Pricing Strategy: Tiered Pricing (Theory)

This is part 2 of our 2nd week on Pricing Strategy. Previous segments are available on our archives page

Tiered Pricing (Theory)

Last week we talked about how value-based pricing should be the cornerstone of your pricing strategy inputs. Today we are going to expand on that concept and discuss how there are typically multiple types of customers that fall within your ideal customer profile. For each customer segment, you can tailor your product and tier pricing, i.e., charge a different price for each tailored product, for each scenario, to maximize revenue. In order to effectively tier your prices, you will need to understand your product’s usage and value.

Product Usage
In order to create tiered prices, you will first need to understand the customer segments that are using your product. In addition to thinking more granularly about your ideal customer profile (e.g., what is the customer’s industry and how do you reach these customers), you should also answer questions, such as the following, to explore how you could potentially gate your product:

  • Which features are customers using the most? The least?
  • How many users are logging in from each customer?
  • How many times a day is your product being used by each user?
  • How much data is being processed by your product?
  • What level of customer support is being used by each customer?

While the exact questions will depend on what your product does, these questions provide a starting point and guidepost as you explore your customer segmentation. You should be able to collect this information by tracking what users are actually doing with your product.

Product Value
The second part of tiered pricing is understanding how much value each of the gated features is worth to each customer segment. This value determines how much each customer segment is willing to pay for the product tailored to her / his needs. This data is collected via the approaches we discussed yesterday.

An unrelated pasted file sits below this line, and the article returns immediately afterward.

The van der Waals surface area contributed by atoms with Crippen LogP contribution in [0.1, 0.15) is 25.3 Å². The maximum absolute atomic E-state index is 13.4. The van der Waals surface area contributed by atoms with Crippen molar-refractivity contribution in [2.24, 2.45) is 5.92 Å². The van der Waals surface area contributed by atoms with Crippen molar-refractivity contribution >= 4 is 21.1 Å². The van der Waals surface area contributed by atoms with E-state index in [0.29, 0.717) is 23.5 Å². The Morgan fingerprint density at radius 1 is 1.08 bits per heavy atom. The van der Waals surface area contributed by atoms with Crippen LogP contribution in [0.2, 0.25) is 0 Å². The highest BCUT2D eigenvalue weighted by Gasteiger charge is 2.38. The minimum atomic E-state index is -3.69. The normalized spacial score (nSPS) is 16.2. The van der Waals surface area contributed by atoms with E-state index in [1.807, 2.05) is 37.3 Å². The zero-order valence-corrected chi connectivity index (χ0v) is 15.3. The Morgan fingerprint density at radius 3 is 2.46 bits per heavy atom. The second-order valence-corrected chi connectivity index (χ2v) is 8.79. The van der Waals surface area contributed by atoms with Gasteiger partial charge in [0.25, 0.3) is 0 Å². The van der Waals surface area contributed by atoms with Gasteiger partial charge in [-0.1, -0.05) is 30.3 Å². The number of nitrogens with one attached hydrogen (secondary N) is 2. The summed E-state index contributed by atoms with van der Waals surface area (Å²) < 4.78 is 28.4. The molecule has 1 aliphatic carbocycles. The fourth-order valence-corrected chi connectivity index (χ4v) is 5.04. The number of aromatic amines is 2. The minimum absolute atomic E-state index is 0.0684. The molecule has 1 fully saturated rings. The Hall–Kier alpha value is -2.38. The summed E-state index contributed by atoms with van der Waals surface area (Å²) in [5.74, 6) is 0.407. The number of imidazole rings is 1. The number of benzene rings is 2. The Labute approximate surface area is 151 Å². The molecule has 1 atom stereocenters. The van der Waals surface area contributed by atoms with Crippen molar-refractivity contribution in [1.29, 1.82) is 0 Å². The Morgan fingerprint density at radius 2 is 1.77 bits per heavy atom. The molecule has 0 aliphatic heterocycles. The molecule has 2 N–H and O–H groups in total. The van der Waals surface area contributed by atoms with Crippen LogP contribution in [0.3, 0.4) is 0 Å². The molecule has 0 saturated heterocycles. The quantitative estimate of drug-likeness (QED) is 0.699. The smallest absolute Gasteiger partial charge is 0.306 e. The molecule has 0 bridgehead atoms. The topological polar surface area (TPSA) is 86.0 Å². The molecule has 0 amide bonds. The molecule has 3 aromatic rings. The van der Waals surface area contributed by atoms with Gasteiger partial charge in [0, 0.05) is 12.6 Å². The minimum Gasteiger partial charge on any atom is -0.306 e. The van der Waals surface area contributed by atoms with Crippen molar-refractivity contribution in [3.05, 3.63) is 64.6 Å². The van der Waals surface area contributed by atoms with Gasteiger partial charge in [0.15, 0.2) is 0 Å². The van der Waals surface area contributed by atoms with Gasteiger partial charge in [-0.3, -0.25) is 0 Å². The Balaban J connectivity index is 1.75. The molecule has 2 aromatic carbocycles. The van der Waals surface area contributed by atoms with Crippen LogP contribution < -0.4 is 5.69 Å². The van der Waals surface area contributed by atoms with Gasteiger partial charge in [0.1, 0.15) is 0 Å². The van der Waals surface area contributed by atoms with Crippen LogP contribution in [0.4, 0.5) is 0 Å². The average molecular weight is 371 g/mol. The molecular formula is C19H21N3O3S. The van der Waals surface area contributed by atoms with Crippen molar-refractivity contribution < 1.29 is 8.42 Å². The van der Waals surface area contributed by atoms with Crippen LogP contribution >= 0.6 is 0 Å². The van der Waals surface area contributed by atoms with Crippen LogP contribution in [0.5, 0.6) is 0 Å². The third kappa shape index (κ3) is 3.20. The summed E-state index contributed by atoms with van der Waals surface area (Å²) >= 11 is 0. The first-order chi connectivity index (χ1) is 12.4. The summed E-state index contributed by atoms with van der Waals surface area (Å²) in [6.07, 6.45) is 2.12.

Putting it All Together
Once you’ve quantified your customer segments, you’re ready to construct your pricing tiers. When doing so, remember to keep the options clear and simple in order to make it as easy as possible for your customer to make a purchase. You want to help your customer choose the product / price combination that fits her / his needs as quickly and simply as possible. Paying close attention to how many different pricing tiers are offered is critical for streamlining tiered pricing. Though the number of tiers can vary based on metrics like your number of customers, you want to make sure there are enough to meaningfully differentiate your product but few enough that customers do not get frustrated and just buy the cheapest option or give up all-together.

Tomorrow, I’ll provide an example of tiered pricing using Doug’s Desserts’ online subscription service.

Recipe of the DayCook’s Illustrated Key Lime Pie (free trial / subscription required; I do not receive any compensation for this link)